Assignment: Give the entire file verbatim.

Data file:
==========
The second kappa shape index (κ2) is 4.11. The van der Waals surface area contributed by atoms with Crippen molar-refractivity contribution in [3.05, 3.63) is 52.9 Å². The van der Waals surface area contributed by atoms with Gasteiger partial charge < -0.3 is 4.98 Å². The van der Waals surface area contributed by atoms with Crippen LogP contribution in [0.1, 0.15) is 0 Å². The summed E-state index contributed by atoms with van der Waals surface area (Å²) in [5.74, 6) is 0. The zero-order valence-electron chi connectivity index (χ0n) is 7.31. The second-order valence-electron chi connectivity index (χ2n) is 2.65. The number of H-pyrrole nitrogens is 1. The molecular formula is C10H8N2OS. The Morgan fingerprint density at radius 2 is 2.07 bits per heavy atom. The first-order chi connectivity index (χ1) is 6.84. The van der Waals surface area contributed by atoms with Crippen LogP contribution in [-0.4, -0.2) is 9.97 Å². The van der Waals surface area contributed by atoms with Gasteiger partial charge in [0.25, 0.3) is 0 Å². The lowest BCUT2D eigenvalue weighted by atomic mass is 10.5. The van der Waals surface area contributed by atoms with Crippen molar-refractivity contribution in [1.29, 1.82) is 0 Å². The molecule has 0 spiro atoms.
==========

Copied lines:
The second kappa shape index (κ2) is 4.11. The van der Waals surface area contributed by atoms with Crippen molar-refractivity contribution in [3.05, 3.63) is 52.9 Å². The van der Waals surface area contributed by atoms with Gasteiger partial charge < -0.3 is 4.98 Å². The van der Waals surface area contributed by atoms with Crippen LogP contribution in [0.1, 0.15) is 0 Å². The summed E-state index contributed by atoms with van der Waals surface area (Å²) in [5.74, 6) is 0. The zero-order valence-electron chi connectivity index (χ0n) is 7.31. The second-order valence-electron chi connectivity index (χ2n) is 2.65. The number of H-pyrrole nitrogens is 1. The molecular formula is C10H8N2OS. The Morgan fingerprint density at radius 2 is 2.07 bits per heavy atom. The first-order chi connectivity index (χ1) is 6.84. The van der Waals surface area contributed by atoms with Crippen LogP contribution in [-0.4, -0.2) is 9.97 Å². The van der Waals surface area contributed by atoms with Gasteiger partial charge in [0.25, 0.3) is 0 Å². The lowest BCUT2D eigenvalue weighted by atomic mass is 10.5. The van der Waals surface area contributed by atoms with Crippen molar-refractivity contribution in [1.29, 1.82) is 0 Å². The molecule has 0 spiro atoms.